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dc.contributor.authorButtner, U.
dc.contributor.authorHauser, S.
dc.identifier.citationButtner, U. & Hauser, S. (2003). Farmers nutrient management practices in indigenous cropping systems in southern Cameroon. Agriculture, Ecosystems & Environment, 100(2-3), 103-110.
dc.description.abstractWith increasing population densities, food production needs to be increased. A common response of farmers is to shorten fallow periods, which can lead to a decline in crop yields, due to incomplete nutrient replenishment. However, whether farmers change their management of soil and nutrients according to the fallow length is not known. A survey was carried out in southern Cameroon in 1995 to establish factors determining farmers’ nutrient management practices (NMPs). Three classes of indigenous NMPs were identified: crop placement, mulching, and the use of inputs. Crop placement comprised intentional cultivation of certain crops in ash patches or near to tree trunks and stumps. Mulching was done with weeds and crop residues, on the soil surface next to crops or in planting holes. Crop placement was found in 88.8% of fields and mulching in 57.4%, while inputs were used in only 1.7%. Nutrient management seemed to be restricted to an optimal allocation of crops to nutrient sources in the field. Relationships were weak between the frequency of crop placement or mulching and indices of land or labor availability. Fallow length seems to be negatively correlated to crop placement at rotten trunks or stumps or in ash patches and positively to placement near recently felled trees. Crop placement and mulching of crop residues were used less often in simplified crop associations than in traditional intercrops. Nutrient inputs were mainly given to monocrops. Application of purchased inputs concentrated on commercial crops. Most respondents knew the advantages and risks of currently practiced methods, but often lacked information on the use of locally available internal inputs (refuse, kitchen ash, manure). Application of internal inputs was considered too labor demanding. The use of purchased inputs was limited by high prices. Soil fertility was in most cases not regarded as a problem.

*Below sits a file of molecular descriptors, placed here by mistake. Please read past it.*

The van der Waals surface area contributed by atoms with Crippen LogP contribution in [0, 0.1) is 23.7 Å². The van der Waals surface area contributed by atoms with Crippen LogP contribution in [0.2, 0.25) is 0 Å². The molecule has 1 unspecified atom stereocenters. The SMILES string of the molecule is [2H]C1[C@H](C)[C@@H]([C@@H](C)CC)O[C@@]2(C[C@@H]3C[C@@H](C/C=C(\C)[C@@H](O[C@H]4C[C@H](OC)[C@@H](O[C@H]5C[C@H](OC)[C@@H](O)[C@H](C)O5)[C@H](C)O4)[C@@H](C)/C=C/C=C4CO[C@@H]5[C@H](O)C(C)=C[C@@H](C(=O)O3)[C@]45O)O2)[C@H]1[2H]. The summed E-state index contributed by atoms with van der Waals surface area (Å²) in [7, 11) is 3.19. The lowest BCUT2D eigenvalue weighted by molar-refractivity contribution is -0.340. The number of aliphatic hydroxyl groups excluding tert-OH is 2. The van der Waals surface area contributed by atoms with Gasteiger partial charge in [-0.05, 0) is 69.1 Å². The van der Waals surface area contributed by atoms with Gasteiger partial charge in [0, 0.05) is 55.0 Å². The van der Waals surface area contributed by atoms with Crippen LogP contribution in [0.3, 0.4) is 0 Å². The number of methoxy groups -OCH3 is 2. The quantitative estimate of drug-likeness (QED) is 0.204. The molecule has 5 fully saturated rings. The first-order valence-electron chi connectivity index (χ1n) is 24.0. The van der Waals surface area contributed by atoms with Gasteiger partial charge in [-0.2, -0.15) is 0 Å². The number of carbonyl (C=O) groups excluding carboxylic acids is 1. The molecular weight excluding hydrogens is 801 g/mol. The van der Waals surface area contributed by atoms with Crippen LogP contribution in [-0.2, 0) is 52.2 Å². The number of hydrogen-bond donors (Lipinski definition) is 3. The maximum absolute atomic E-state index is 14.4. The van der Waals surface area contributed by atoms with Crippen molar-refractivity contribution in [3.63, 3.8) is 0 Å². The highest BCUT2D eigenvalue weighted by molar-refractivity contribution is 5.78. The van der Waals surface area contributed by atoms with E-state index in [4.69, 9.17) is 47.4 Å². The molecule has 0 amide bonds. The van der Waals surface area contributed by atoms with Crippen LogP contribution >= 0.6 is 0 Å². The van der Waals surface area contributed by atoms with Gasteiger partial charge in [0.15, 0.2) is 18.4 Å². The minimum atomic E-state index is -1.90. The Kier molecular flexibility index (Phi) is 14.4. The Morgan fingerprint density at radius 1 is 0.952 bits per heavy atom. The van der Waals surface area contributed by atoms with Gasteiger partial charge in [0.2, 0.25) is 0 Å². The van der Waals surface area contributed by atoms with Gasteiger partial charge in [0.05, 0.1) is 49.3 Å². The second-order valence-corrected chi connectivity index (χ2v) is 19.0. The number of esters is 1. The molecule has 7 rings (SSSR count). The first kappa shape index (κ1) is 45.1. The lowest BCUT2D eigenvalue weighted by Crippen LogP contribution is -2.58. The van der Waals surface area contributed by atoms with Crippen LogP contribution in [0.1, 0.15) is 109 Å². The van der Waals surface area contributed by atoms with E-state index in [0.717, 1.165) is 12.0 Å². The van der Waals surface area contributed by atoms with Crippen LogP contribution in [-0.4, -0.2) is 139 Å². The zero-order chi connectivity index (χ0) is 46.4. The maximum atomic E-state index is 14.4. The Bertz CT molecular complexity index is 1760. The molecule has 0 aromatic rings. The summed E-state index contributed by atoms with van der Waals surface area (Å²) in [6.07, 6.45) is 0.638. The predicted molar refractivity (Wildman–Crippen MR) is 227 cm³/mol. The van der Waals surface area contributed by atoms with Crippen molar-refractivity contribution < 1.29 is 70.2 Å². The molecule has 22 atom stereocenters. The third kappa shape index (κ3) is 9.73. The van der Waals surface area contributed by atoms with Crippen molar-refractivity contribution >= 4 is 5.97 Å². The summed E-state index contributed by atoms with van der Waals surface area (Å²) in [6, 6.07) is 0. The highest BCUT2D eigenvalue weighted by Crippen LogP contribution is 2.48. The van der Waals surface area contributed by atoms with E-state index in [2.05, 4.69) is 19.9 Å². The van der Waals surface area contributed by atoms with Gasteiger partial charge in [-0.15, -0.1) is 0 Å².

dc.subjectNutrient Management
dc.subjectCrop Placement
dc.subjectSlash & Burn
dc.subjectCropping Systems
dc.titleFarmers nutrient management practices in indigenous cropping systems in southern Cameroon
dc.typeJournal Article
dc.description.versionPeer Review
cg.contributor.affiliationInternational Institute of Tropical Agriculture
cg.coverage.regionCentral Africa
cg.authorship.typesCGIAR single centre
cg.iitasubjectPlant Health
cg.iitasubjectPlant Breeding
cg.iitasubjectCrop Systems
cg.accessibilitystatusLimited Access

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